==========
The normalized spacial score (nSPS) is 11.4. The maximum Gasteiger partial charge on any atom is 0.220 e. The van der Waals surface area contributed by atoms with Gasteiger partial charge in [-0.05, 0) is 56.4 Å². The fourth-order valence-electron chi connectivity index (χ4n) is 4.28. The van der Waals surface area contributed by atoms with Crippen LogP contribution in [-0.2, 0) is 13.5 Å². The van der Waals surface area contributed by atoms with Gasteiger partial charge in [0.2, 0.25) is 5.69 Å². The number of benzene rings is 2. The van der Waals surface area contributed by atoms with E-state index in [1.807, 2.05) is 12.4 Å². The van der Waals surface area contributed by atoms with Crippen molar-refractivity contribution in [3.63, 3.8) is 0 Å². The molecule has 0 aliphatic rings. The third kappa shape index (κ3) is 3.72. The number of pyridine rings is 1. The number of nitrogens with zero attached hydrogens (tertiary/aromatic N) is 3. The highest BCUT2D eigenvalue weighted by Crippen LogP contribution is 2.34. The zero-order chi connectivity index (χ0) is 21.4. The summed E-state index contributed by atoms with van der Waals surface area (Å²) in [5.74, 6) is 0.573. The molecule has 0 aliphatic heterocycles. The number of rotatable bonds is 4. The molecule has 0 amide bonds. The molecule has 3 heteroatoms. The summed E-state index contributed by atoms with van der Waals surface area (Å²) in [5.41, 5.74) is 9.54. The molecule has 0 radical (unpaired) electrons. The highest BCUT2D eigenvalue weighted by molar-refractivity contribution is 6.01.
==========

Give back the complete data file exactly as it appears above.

The normalized spacial score (nSPS) is 11.4. The maximum Gasteiger partial charge on any atom is 0.220 e. The van der Waals surface area contributed by atoms with Gasteiger partial charge in [-0.05, 0) is 56.4 Å². The fourth-order valence-electron chi connectivity index (χ4n) is 4.28. The van der Waals surface area contributed by atoms with Crippen LogP contribution in [-0.2, 0) is 13.5 Å². The van der Waals surface area contributed by atoms with Gasteiger partial charge in [0.2, 0.25) is 5.69 Å². The number of benzene rings is 2. The van der Waals surface area contributed by atoms with E-state index in [1.807, 2.05) is 12.4 Å². The van der Waals surface area contributed by atoms with Crippen molar-refractivity contribution in [3.63, 3.8) is 0 Å². The molecule has 0 aliphatic rings. The third kappa shape index (κ3) is 3.72. The number of pyridine rings is 1. The number of nitrogens with zero attached hydrogens (tertiary/aromatic N) is 3. The highest BCUT2D eigenvalue weighted by Crippen LogP contribution is 2.34. The zero-order chi connectivity index (χ0) is 21.4. The summed E-state index contributed by atoms with van der Waals surface area (Å²) in [5.74, 6) is 0.573. The molecule has 0 aliphatic heterocycles. The number of rotatable bonds is 4. The molecule has 0 amide bonds. The molecule has 3 heteroatoms. The summed E-state index contributed by atoms with van der Waals surface area (Å²) in [5.41, 5.74) is 9.54. The molecule has 0 radical (unpaired) electrons. The highest BCUT2D eigenvalue weighted by molar-refractivity contribution is 6.01.